Written Evidence submitted by The Society for the Environment (SH0085)


Who we are

Operating under a Royal Charter, The Society for the Environment (SocEnv) is the body responsible for championing and registering professionals with proven competence in their environmental work. We are the custodian of three professional registrations: Chartered Environmentalist (CEnv), Registered Environmental Practitioner (REnvP) and Registered Environmental Technician (REnvTech).

We work in partnership with our Licensed Members, to ensure the quality, relevance and awareness of our registrations and enable our partners and registrants to work together.

Our cross-sector reach and network of environmental professionals mean we are ideally placed to facilitate work in this area – helping guide those with expertise to collaborate and implement solutions to help protect our soils.


Our work to protect and restore soils

The importance of soils and stones has too often been neglected, misunderstood as a waste in development projects as opposed to hugely valuable resources: Soil provides essential goods and services to society, including the production of food, fibre and (bio)fuel; the regulation of water and carbon cycles; the protection of heritage, space for infrastructure and economic development; and the support of natural ecosystems”[1]. The crisis of soil degradation is causing significant threats to biodiversity, our food supply and climate.

In Spring 2021, SocEnv published our hugely well-received Soils and Stones report led by Chartered Environmentalists, and in the process rectified the glaring need for a joined-up study on soils. The report, which can be accessed for free via our website, brought together good practice from a wide range of sectors, including construction, resource management, forestry, engineering, and agricultural/land management.

Since the report’s publication, we have been working to deliver on its key recommendations. In order to influence policy, public opinion and industry on the huge value of these resources, we will shortly be publishing a document entitled The Ten Principles of Good Soils and Stones Management.

Seeking to provide a clear cross-sector framework of how to use and reuse these vital resources, the ten principles give soils a quantifiable value that will:

The principles will be of use to many, including legislators, land managers, developers, consultants, and soils practitioners.


Our approach to this response

We are grateful for the opportunity to respond to this vital inquiry.

Our response is underpinned by knowing how important long-term and joined-up action is. We know that restoring and protecting our soils requires urgent action but is also dependent on a long-term view: for the actions we take now will have a big impact on our future, including when it comes to our health and food supply.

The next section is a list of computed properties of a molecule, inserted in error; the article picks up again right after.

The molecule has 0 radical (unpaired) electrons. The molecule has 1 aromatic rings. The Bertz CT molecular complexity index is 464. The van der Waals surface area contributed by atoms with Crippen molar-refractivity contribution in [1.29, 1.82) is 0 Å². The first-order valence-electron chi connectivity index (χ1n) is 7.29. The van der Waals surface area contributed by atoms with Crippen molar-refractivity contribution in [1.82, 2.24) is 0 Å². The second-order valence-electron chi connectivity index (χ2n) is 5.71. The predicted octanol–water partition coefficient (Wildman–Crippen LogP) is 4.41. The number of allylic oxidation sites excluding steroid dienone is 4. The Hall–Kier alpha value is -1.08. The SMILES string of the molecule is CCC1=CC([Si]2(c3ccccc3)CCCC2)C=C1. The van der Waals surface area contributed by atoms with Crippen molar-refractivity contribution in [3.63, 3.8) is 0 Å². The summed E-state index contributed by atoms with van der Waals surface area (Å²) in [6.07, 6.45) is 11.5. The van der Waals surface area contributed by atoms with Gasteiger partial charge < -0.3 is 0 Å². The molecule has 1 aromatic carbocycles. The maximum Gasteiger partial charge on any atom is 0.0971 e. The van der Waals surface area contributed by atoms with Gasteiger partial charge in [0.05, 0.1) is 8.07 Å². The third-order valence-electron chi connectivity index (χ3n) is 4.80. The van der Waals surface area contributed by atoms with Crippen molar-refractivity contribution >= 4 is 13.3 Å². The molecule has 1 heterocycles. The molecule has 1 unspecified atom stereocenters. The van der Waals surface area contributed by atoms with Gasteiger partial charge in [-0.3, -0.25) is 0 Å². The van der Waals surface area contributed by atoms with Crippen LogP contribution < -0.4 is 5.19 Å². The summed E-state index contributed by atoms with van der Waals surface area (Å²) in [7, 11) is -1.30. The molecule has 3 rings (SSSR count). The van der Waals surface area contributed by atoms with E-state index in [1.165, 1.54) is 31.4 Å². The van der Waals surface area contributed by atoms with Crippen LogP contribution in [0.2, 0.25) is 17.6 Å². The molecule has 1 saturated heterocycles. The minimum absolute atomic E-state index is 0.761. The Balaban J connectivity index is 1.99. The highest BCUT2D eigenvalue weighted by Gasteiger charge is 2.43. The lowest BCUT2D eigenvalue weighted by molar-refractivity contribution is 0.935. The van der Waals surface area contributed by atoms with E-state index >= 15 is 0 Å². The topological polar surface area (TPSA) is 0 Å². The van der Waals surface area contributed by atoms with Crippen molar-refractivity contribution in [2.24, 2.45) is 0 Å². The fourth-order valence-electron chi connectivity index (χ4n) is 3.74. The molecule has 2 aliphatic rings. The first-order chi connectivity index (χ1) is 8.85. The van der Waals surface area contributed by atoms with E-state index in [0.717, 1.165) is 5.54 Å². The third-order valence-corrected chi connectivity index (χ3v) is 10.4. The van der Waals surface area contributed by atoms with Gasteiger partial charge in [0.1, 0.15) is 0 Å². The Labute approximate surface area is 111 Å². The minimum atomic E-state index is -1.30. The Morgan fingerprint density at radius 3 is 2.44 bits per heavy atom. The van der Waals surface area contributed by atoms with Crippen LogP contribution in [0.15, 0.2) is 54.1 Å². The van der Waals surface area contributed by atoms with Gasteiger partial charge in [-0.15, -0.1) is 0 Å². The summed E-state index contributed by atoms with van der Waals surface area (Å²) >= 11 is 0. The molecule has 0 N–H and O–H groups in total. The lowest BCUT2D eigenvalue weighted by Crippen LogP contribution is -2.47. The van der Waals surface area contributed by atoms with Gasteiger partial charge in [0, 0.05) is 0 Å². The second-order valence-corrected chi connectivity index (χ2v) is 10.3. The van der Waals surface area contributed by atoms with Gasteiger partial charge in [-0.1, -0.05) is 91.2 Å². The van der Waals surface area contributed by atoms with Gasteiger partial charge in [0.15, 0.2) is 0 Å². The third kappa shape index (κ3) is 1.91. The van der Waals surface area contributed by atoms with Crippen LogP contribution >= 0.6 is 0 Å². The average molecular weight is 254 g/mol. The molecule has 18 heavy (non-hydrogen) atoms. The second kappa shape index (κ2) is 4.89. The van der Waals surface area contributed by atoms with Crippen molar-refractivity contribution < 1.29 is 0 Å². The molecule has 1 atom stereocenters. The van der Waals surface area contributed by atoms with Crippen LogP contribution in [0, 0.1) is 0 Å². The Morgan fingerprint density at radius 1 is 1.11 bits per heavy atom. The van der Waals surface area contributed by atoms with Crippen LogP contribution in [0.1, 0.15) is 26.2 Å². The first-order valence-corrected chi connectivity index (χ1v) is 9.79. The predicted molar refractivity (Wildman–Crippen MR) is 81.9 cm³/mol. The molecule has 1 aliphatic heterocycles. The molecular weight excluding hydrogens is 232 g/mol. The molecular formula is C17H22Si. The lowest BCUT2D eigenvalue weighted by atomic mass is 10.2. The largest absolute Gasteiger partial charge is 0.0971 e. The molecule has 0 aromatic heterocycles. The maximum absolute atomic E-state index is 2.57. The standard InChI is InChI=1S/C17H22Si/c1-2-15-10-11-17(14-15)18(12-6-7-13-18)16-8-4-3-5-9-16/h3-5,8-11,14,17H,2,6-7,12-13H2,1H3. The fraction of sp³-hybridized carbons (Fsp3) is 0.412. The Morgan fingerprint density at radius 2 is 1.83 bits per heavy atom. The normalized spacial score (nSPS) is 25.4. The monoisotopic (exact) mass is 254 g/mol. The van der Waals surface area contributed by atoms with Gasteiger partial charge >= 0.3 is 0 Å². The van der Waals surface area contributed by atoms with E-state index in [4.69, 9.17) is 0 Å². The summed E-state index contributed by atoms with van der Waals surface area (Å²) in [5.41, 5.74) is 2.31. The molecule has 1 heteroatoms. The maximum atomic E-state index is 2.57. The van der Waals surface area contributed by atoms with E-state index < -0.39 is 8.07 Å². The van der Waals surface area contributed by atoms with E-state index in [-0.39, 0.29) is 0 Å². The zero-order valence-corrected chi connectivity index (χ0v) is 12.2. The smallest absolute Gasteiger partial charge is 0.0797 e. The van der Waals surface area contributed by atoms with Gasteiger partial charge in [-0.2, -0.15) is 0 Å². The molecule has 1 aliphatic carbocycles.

Our actions should also be based on an understanding of the integrated nature of the environmental, economic, and social – this includes the need for a more joined-up approach across Government departments, called for by the recent Office for Environmental Protection (OEP) report on the progress of commitments made under the Twenty-five-year Environment Plan[2]. For example, policymaking often focuses on the role of soils within agriculture and food production and neglects the value of soils in the construction sector and other land management activities. We are therefore pleased to see the importance of soils in construction recognised in the recently published Environmental Improvement Plan[3], although we argue that the commitments made should be strengthened to reflect the crisis of soils degradation. We discuss this further on page 9.

Throughout this response we will be referring to our 2021 report as well as touching on the priorities of soil use and reuse outlined in our upcoming principles document. We are always happy to discuss any of the arguments outlined in this response.




Response to the inquiry questions:

  1. How can the Government measure progress towards its goal of making all soils sustainably managed by 2030? What are the challenges in gathering data to measure soil health and how can these barriers be overcome?

As noted in our 2021 report[4], soils can play an important role in achieving Biodiversity Net Gain and Net Zero, among other commitments that the UK Government has made. However, the hugely positive role played by soils can only be achieved if they are healthy, with some key indicators of soil health being soil organic matter, soil structure, soil biota, air to water ratio, nutrients and pH.

Despite the key indicators above being available to measure soil health, they are limited in their usefulness by the variability of soils and a general lack of tools available to measure the key indicators in any given soil[5].

In our 2021 report, we recommended that baselines for soil quality and health be developed, across different land-use types. This is in line with the Government’s proposal as outlined in the Twenty-five-year Environment Plan, to build a soil health index so farms can monitor the implementation of best practices[6]. It’s worth noting that in the aforementioned OEP report, they found they couldn’t assess performance against the ‘healthy soils’ indicator in the Twenty-five-year Environment Plandue to a lack of suitable data and analysis[7], posing serious threat to the achievability of the goal to make soils sustainably managed by 2030[8].

We recommend in our upcoming principles document that the value of soil health is realised through the following means:



  1. Do current regulations ensure that all landowners/land managers maintain and/or improve soil health? If not, how should they be improved?

As noted in our 2021 report: “the overall aim for any land use should be sustainability, i.e., maintaining the land use and its required output whilst protecting and potentially enhancing soil quality and avoiding land degradation[9].

However, the weaknesses of regulations – alongside limited monitoring and enforcement[10] mean that not all landowners or land managers are working to maintain and/or improve soil health.